Small modular nuclear reactors could be a crucial technology in the drive to decarbonise our energy system, according to Small Modular Reactors: The next big thing in energy? published on Thursday by Policy Exchange. The increased take-up of electric vehicles, the general electrification of our energy system and the need to decarbonise all sectors of our economy mean we need new low carbon sources of electricity and heat to replace existing capacity and meet rising future demands. The diffuse and intermittent nature of solar and wind means that we cannot rely on them for 100% of our energy needs – for example, January typically sees at least one week where virtually no electricity is produced by either wind or solar compared with what is needed. Buying in electricity through interconnectors from other Western European nations will be increasingly difficult as our neighbours also turn to wind and solar and so have less capacity to export, while the battery storage capability to back up renewables could cost up to £1 trillion. We need a reliable and affordable low carbon form of energy – small modular reactors have the potential to be that technology. Policy Exchange’s recommendations include: Use SMRs as part of our energy mix to reduce the system costs of decarbonisation, thereby reducing consumer bills in the long term. The Government should proceed swiftly with the development of at least one third generation (Gen III) small modular reactor design after the results of their current consultation are published. Launch a consultation with heavy industry into what services advanced fourth generation (Gen IV) reactor designs could also bring that would be of use to them, like hydrogen production to use in low carbon steel manufacturing. SMR producers should prepare for hydrogen to become a larger part of our economy, from replacing the gas currently supplied to homes for heating to powering a new generation of low-carbon vehicles. This means developing the technology to create hydrogen using nuclear power. The Government should also commission polling of populations closest to potential sites for SMRs to inform decisions on where they are located. SMR producers should plan to make the most of nuclear capacity, heating nearby homes with the excess water currently pumped into the sea and developing storage battery storage to ensure the most efficient use of power generated.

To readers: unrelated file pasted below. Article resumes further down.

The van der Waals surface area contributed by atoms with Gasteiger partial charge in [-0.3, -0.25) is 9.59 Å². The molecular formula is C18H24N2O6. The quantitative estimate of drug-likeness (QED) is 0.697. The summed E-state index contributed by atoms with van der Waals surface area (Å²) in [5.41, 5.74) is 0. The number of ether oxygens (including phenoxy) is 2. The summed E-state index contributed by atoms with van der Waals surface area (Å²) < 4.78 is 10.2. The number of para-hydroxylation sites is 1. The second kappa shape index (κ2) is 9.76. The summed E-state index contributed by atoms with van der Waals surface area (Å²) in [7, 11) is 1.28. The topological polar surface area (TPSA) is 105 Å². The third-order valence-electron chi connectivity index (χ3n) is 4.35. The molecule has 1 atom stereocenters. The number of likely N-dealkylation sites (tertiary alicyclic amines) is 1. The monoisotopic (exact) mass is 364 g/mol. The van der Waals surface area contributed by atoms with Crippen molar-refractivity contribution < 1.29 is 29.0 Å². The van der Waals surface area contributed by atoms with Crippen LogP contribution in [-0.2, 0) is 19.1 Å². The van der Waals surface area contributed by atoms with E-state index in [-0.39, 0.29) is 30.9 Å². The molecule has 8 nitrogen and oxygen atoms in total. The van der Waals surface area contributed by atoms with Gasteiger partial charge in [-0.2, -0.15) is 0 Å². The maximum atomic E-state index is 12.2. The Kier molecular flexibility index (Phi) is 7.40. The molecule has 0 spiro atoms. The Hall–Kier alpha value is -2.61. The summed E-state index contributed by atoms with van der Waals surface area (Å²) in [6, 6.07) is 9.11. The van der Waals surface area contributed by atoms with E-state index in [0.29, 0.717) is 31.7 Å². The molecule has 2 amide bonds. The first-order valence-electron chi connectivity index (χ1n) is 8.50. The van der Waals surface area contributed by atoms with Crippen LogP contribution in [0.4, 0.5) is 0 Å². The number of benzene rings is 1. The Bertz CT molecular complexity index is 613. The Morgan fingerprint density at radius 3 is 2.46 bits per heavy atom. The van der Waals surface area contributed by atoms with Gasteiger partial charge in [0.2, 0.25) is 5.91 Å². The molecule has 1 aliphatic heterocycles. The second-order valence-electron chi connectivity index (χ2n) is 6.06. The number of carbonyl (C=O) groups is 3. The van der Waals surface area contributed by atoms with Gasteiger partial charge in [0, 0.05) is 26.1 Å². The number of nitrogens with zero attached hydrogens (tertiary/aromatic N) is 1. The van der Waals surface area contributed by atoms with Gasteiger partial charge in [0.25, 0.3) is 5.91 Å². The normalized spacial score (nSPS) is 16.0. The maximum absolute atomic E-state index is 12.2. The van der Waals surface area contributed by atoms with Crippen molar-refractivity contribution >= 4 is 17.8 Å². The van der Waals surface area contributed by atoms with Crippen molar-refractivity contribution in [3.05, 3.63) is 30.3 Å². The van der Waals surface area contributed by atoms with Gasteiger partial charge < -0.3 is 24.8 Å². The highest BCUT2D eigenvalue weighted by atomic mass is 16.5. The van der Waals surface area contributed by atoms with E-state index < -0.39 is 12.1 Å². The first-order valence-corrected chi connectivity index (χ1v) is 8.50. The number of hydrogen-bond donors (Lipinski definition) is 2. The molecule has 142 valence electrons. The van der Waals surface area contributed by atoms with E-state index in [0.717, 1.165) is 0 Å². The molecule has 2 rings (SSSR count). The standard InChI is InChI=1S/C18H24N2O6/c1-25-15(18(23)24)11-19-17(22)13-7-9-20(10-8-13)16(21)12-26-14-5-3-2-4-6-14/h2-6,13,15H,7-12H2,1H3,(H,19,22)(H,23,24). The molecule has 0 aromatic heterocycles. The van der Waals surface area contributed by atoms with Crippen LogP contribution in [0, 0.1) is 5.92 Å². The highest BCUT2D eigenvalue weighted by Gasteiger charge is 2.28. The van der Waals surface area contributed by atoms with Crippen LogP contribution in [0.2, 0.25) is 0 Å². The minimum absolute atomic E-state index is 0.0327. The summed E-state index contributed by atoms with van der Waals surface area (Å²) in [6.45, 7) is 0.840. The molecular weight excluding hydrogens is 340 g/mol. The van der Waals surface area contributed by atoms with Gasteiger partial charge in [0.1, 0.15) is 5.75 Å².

Policy Exchange 25th Jan 2018 read more »
Demand for low-carbon electricity to power a future wave of electric vehicles could be provided by small, factory-built nuclear reactors. As Britain’s old coal and nuclear stations shut from 2025, the nation faces a tough challenge in keeping a future fleet of electric cars powered and meeting the nation’s clean energy goals when renewable sources like wind and solar aren’t available. “In the next decades, we are going to need previously unthinkable levels of new low-carbon electricity capacity for charging electric vehicles and to replace coal and gas,” said Matt Rooney, the author of a report on small reactors for the Policy Exchange research group. “There is no other low-carbon energy which can match nuclear power for scale and reliability.” The intermittent nature of solar and wind rules them out of providing all of Britain’s electricity. While battery storage is good as a short-term, small-scale backup, the amount of equipment needed to fill “week-long gaps” in Britain’s energy needs would cost as much as 1 trillion pounds, according to the report.
Bloomberg 25th Jan 2018 read more »
Can We Make A Nuclear Reactor That Won’t Melt Down? Yes we can. It’s called a small modular nuclear reactor (SMR) and NuScale Power is the company that will build the first one in America. Last year, they submitted to the U.S. Nuclear Regulatory Commission the first design certification application (DCA) for any SMR in the United States. Just two months later, NRC accepted their design certification application. By accepting the DCA for review, the NRC staff confirmed that NuScale’s submission addresses all of NRC’s initial concerns and requirements. Now, less than a year later, the NRC approved NuScale’s walk-away-safe concept. That means just what it sounds like – the reactor doesn’t need the complex back-up power systems that traditional reactors require and which traditionally add a lot of cost as well as some uncertainty.
Forbes 24th Jan 2018 read more »